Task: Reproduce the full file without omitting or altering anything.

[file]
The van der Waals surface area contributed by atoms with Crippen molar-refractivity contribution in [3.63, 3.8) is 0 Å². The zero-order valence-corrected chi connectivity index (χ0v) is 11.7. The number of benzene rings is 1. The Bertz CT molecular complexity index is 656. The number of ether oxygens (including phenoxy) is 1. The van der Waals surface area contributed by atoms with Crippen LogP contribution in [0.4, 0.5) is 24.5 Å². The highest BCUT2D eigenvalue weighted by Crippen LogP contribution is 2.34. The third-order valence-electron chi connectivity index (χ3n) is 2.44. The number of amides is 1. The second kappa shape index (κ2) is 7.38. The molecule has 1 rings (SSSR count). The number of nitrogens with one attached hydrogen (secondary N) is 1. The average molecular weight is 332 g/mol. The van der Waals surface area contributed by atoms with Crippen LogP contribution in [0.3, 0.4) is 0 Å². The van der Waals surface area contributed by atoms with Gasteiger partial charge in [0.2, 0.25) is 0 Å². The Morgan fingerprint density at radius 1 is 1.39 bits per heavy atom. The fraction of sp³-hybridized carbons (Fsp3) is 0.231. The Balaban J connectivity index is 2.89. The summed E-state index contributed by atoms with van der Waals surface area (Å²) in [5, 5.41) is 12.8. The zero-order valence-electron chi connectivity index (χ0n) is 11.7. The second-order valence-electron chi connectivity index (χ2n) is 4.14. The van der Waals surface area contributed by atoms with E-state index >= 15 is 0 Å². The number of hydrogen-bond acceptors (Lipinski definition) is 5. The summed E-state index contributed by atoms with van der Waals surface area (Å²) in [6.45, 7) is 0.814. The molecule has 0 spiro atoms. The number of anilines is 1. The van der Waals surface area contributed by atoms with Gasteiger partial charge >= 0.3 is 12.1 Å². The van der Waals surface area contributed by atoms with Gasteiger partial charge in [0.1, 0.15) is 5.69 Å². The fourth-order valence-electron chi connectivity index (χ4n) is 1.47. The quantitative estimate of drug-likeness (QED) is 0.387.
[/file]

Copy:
The van der Waals surface area contributed by atoms with Crippen molar-refractivity contribution in [3.63, 3.8) is 0 Å². The zero-order valence-corrected chi connectivity index (χ0v) is 11.7. The number of benzene rings is 1. The Bertz CT molecular complexity index is 656. The number of ether oxygens (including phenoxy) is 1. The van der Waals surface area contributed by atoms with Crippen LogP contribution in [0.4, 0.5) is 24.5 Å². The highest BCUT2D eigenvalue weighted by Crippen LogP contribution is 2.34. The third-order valence-electron chi connectivity index (χ3n) is 2.44. The number of amides is 1. The second kappa shape index (κ2) is 7.38. The molecule has 1 rings (SSSR count). The number of nitrogens with one attached hydrogen (secondary N) is 1. The average molecular weight is 332 g/mol. The van der Waals surface area contributed by atoms with Crippen LogP contribution in [0.3, 0.4) is 0 Å². The van der Waals surface area contributed by atoms with Gasteiger partial charge in [0.2, 0.25) is 0 Å². The Morgan fingerprint density at radius 1 is 1.39 bits per heavy atom. The fraction of sp³-hybridized carbons (Fsp3) is 0.231. The Balaban J connectivity index is 2.89. The summed E-state index contributed by atoms with van der Waals surface area (Å²) in [5, 5.41) is 12.8. The zero-order valence-electron chi connectivity index (χ0n) is 11.7. The second-order valence-electron chi connectivity index (χ2n) is 4.14. The van der Waals surface area contributed by atoms with E-state index >= 15 is 0 Å². The number of hydrogen-bond acceptors (Lipinski definition) is 5. The summed E-state index contributed by atoms with van der Waals surface area (Å²) in [6.45, 7) is 0.814. The molecule has 0 spiro atoms. The number of anilines is 1. The van der Waals surface area contributed by atoms with Gasteiger partial charge >= 0.3 is 12.1 Å². The van der Waals surface area contributed by atoms with Gasteiger partial charge in [0.1, 0.15) is 5.69 Å². The fourth-order valence-electron chi connectivity index (χ4n) is 1.47. The quantitative estimate of drug-likeness (QED) is 0.387.